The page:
The feedbag generation
Inexorable compromise between taste and convenience.
Labour-saving long-life ingredients have taken a lengthy evolutionary path. In Italy this began in Turin as long ago as 1856, when Francesco Cirio (the very same who founded the well-known eponymous brand) used the method invented by Nicolas Appert in 1795 to make tinned peas. Following scant success, he relocated to Castellammare di Stabia where he began preserving peeled tomatoes, forever changing the way this mainstay of home cooking was used. Soon housewives reaped the benefits of tinned pre-cooked beans and chickpeas, followed by a plethora of ready-made sauces in jars, tins or cardboard packs. Freezing brought a great leap forward, initially with such basic ingredients as vegetables, fish, crustaceans, meats and much more, and subsequently with a limitless variety of ready meals to heat (in a pan or microwave oven) and serve. Hugely convenient; hugely successful. Yet these handy replacements hardly compare with their fresh counterparts.
Finally, the new century has supplied kitchens with fresh products packed in pouches using the ‘modified atmosphere’ technique, which are all the rage in supermarkets. Modified Atmosphere Packaging (MAP) is a technology which uses gases such as nitrogen, oxygen and carbon dioxide to preserve ingredients leaving their nutritional value, appearance and flavour practically unchanged. Its advantages are enormous: fresh food storage reduces food waste. The only major hurdle is that at least for now, this technique generates considerable plastic waste. The success of what are technically termed ‘fourth-range products’, such as bagged pre-cut salads, pre-made minestrone etc, has caused them to exceed the space assigned to fresh produce in many shops. They are very expensive (sometimes costing 4-5 times more than loose produce) and often insipid, but simply emptying a pouch into a tureen is frightfully convenient. Modern kitchens witness the repeated washing and draining of lettuce with increasing rarity. Remember the grated parmesan rinds once available in shops? They were cheap and useful but they tasted, unsurprisingly, of rind. Now, in many areas the consumption of grated bagged cheese has outstripped that of intact pieces intended for grating.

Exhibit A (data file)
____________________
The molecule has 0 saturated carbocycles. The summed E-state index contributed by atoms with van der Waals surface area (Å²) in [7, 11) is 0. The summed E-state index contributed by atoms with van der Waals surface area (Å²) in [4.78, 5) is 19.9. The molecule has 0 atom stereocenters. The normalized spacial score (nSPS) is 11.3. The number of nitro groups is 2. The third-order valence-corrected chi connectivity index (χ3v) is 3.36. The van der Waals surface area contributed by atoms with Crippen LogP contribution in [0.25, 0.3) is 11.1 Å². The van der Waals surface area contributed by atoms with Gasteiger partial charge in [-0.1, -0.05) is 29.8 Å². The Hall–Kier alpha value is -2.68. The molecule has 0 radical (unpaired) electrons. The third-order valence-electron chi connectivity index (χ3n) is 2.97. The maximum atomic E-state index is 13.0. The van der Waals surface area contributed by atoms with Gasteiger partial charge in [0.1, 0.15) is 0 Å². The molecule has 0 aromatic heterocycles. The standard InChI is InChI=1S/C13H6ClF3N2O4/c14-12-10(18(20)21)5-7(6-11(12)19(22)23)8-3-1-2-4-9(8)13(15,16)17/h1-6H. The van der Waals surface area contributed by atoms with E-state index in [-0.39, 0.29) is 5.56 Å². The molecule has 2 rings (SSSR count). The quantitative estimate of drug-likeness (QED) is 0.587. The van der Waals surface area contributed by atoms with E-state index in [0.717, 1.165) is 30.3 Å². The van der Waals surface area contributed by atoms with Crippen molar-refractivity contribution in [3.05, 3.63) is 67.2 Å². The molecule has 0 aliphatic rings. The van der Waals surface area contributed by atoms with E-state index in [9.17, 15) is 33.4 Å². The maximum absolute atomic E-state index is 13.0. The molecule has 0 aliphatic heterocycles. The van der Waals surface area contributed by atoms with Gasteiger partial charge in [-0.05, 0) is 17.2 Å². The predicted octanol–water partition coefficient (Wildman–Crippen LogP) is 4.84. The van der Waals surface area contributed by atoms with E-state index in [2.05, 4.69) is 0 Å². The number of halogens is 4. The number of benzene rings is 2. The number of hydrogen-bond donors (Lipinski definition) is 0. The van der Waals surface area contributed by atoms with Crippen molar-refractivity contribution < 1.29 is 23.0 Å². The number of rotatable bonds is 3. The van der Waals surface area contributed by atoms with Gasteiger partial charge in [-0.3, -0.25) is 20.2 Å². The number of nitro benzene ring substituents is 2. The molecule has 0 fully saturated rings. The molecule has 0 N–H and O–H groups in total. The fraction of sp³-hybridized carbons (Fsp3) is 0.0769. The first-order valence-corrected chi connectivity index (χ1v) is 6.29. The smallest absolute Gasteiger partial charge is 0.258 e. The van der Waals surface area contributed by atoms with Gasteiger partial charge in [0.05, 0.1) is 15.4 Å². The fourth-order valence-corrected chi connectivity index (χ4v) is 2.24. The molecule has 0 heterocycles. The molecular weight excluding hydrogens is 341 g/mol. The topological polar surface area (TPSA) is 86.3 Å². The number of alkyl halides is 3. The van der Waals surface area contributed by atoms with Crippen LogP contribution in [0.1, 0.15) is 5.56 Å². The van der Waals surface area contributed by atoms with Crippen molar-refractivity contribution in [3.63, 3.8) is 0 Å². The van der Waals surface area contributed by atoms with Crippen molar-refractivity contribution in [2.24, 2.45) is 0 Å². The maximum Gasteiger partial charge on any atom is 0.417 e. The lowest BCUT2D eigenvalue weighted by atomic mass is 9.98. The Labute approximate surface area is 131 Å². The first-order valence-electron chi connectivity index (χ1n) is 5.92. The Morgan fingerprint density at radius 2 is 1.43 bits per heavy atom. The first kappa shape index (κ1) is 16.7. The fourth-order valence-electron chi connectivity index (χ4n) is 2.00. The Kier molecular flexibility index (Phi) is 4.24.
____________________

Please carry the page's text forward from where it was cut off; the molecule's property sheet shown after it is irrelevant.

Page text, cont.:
Today, high-quality PDO-certified cheeses, even highly aged ones, are industrially packed in pouches: they are long-lasting and emancipate us from using a cheese grater, cleaning it, and perhaps injuring ourselves with it (but an excellent grana, freshly grated, is peerless). And then there is the vast category of cured meats. Lovely colours, delicate fragrances, flawlessly cut and arranged in alluring tray packs; an impressive selection of origins, curing methods and ageing times. One might argue that a good ham, freshly sliced, is incomparable. True! But it is just as true that the very same ham, eaten just hours later or the following day, is no longer the same: oxidation will irrevocably alter its colour and flavour. These reasons for successful pre-packaging have likewise contributed to the disappearance of traditional food shops, out-competed by the dizzying array of supermarket products. A one-way street? Most assuredly. We will increasingly move towards better, more affordable products, hopefully with more eco-friendly, less detrimental packaging. We are facing an acceptable compromise between flavour and convenience, at least on average, among general consumers. Discerning Academicians will doubtless know how to proceed.
President of the Accademia